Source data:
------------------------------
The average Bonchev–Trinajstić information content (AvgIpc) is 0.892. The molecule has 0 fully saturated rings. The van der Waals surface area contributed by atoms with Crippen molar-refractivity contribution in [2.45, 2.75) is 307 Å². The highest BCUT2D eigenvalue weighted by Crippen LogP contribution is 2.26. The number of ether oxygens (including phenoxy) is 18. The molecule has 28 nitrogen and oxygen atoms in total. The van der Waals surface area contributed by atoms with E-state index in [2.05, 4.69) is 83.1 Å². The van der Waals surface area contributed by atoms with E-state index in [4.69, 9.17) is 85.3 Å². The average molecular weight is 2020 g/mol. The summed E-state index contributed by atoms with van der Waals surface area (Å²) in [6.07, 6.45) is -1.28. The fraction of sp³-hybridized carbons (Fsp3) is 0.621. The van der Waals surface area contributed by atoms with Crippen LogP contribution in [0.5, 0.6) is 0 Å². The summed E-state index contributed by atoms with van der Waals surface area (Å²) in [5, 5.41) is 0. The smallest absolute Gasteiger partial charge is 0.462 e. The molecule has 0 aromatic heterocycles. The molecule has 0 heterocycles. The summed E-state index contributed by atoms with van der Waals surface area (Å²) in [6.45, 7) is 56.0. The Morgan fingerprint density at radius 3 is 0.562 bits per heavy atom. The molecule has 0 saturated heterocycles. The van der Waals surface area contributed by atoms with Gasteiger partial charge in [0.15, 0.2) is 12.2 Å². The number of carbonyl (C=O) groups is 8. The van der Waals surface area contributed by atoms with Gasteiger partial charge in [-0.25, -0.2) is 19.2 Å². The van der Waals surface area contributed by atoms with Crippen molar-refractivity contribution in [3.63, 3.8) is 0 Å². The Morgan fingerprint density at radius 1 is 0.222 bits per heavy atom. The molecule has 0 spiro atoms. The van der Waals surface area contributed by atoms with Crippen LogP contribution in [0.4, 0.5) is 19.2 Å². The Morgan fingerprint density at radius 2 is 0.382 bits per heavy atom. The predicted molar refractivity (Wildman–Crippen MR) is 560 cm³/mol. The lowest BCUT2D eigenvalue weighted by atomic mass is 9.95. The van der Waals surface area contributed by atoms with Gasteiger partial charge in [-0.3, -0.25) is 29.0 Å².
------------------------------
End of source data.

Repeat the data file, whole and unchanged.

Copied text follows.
The average Bonchev–Trinajstić information content (AvgIpc) is 0.892. The molecule has 0 fully saturated rings. The van der Waals surface area contributed by atoms with Crippen molar-refractivity contribution in [2.45, 2.75) is 307 Å². The highest BCUT2D eigenvalue weighted by Crippen LogP contribution is 2.26. The number of ether oxygens (including phenoxy) is 18. The molecule has 28 nitrogen and oxygen atoms in total. The van der Waals surface area contributed by atoms with E-state index in [2.05, 4.69) is 83.1 Å². The van der Waals surface area contributed by atoms with E-state index in [4.69, 9.17) is 85.3 Å². The average molecular weight is 2020 g/mol. The summed E-state index contributed by atoms with van der Waals surface area (Å²) in [6.07, 6.45) is -1.28. The fraction of sp³-hybridized carbons (Fsp3) is 0.621. The van der Waals surface area contributed by atoms with Crippen LogP contribution in [0.5, 0.6) is 0 Å². The summed E-state index contributed by atoms with van der Waals surface area (Å²) in [5, 5.41) is 0. The smallest absolute Gasteiger partial charge is 0.462 e. The molecule has 0 aromatic heterocycles. The molecule has 0 heterocycles. The summed E-state index contributed by atoms with van der Waals surface area (Å²) in [6.45, 7) is 56.0. The Morgan fingerprint density at radius 3 is 0.562 bits per heavy atom. The molecule has 0 saturated heterocycles. The van der Waals surface area contributed by atoms with Gasteiger partial charge in [0.15, 0.2) is 12.2 Å². The number of carbonyl (C=O) groups is 8. The van der Waals surface area contributed by atoms with Gasteiger partial charge in [-0.25, -0.2) is 19.2 Å². The van der Waals surface area contributed by atoms with Crippen molar-refractivity contribution in [3.63, 3.8) is 0 Å². The Morgan fingerprint density at radius 1 is 0.222 bits per heavy atom. The molecule has 0 spiro atoms. The van der Waals surface area contributed by atoms with Crippen LogP contribution in [0.4, 0.5) is 19.2 Å². The Morgan fingerprint density at radius 2 is 0.382 bits per heavy atom. The predicted molar refractivity (Wildman–Crippen MR) is 560 cm³/mol. The lowest BCUT2D eigenvalue weighted by atomic mass is 9.95. The van der Waals surface area contributed by atoms with Gasteiger partial charge in [-0.3, -0.25) is 29.0 Å².